Doctor's Orders
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An Apology to Medical Students

Dear medical students, I’m sorry.

You had just finished two years of didactic learning and couldn’t wait to feel like a “real” doctor. You were finally starting your clerkships, that is, finally working with patients and getting deep in the trenches.

You were bright-eyed as you pulled on your pristine short white coat. You got to the hospital at 6:15 a.m., 15 minutes early for the first day of your very first third-year clerkship in OB/GYN. You were so ready. Your medical school colleagues had told you what to expect: you would meet your new team of doctors that you would be joining, helping with the diagnosis of diseases and management of patients. Maybe they’d even let you assist with delivering a baby!

At last, you approached the workroom where you were told to find the residents. You prepared to introduce yourself — this was important because these people would be evaluating you and would be your peers for the next four weeks. You were so nervous because the room seemed so daunting.

“Hi, I’m the medical student!” you said with cheer and a big smile to the room.

Silence. No one bothered to look up from her computer as everyone furiously typed away.

Over the next few weeks, you always acted engaged and excited about all you were witnessing. You always knew all the details about your patients and, when asked “pimp” questions, were always able to answer them. Yet, sometimes everyone would rush out of the room without saying a word to you, and you wouldn’t realize what had happened until someone mentioned that room 230 just delivered. You once asked a great question about pre-eclampsia, but the resident just snapped at you. You were so excited to see your first C-section, but once you made it to the operating room, you felt so clumsy getting on your sterile gown and gloves because no one had time to tell you what you were supposed to do. Or, you would often just sit in silence in the workroom because everyone was too busy to talk to you.

On the last day of your rotation, all the residents rushed to Mrs. Smith’s room — her baby was starting to crown. It was a quick labor due to the fact that it was her third child. The resident ran to the drawer to look for sterile gloves, but there weren’t any. She sighed and realized that there would be no time for that. But then she turned around to find you with an open pack of sterile gloves in her exact size. You had run to grab them outside the room because you overheard another resident mentioning that the gloves needed to be restocked in that room at an earlier delivery.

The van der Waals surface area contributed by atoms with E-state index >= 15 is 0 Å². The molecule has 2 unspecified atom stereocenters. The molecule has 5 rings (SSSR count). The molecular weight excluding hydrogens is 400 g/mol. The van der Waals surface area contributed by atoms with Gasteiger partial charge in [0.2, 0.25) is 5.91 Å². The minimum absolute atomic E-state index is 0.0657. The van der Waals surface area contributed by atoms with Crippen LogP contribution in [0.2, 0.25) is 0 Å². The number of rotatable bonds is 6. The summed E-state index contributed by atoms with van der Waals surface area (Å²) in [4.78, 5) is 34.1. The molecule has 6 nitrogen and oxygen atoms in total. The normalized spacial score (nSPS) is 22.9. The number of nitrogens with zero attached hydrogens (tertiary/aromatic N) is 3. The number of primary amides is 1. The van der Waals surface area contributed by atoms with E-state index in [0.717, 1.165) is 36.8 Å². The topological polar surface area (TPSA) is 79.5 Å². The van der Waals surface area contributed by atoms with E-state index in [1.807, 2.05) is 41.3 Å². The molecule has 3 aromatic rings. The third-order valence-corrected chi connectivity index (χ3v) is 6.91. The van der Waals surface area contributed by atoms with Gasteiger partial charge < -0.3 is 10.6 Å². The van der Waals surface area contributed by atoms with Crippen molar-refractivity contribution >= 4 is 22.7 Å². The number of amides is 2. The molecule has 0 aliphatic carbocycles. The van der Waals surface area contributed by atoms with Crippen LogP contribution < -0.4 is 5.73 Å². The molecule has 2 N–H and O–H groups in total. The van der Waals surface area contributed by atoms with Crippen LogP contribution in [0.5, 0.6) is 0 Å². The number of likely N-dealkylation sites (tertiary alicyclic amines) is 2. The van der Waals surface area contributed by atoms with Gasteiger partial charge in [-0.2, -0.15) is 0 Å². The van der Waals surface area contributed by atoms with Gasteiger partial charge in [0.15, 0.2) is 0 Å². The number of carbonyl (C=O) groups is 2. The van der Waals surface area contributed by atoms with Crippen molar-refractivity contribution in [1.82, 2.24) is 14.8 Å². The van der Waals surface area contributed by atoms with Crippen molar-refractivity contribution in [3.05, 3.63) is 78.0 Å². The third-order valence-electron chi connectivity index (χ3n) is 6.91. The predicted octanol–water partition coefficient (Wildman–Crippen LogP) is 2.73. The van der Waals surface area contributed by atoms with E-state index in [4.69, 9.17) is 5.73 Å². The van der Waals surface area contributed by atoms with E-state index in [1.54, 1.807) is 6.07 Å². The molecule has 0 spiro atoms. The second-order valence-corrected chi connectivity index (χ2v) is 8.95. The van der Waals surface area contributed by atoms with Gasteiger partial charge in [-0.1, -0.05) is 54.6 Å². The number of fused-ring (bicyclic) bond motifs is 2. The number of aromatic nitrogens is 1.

Dear medical students, I’m sorry there were many moments when you were ignored. I’m sorry sometimes we — the residents — were so stressed out that we forgot to tell you to come with us to the delivery. I’m sorry that there was a really cool congenital lung finding on the CT scan but that I didn’t even bother to call you over when you were just sitting silently, just hoping that someone would acknowledge your existence.

I’m sorry I often came off as mean and snippy. I was just so stressed out by the pressure I was under keeping patients alive that it just came out that way. Add that to a lack of sleep and maybe even a lack of a real meal in five days. Residency is just so long and seems never-ending at times. It was never, ever personal.

Your time on the clerkship gave me the best histories and physical exams. You were always a welcoming ray of sunshine and optimism even if it didn’t feel that way. By the way, Mrs. Smith complimented you because you went back to her room a few hours after the delivery to check on her and see her baby.

I finally saw you in your long white coat the other day. And guess what? You were laughing and walking with someone in a short white coat. You looked over, saw me, and smiled.

Dear medical students, thank you for forgiving me.

Editor’s note: A version of this article was previously published on Student Doctor Network.

Karen Tran-Harding, MD (1 Posts)

Physician Guest Writer

University of Kentucky

Hailing from Orange County, California, this second year radiology resident at the University of Kentucky found love, education, 1.5 residencies, and two corgis in the heart of the bluegrass.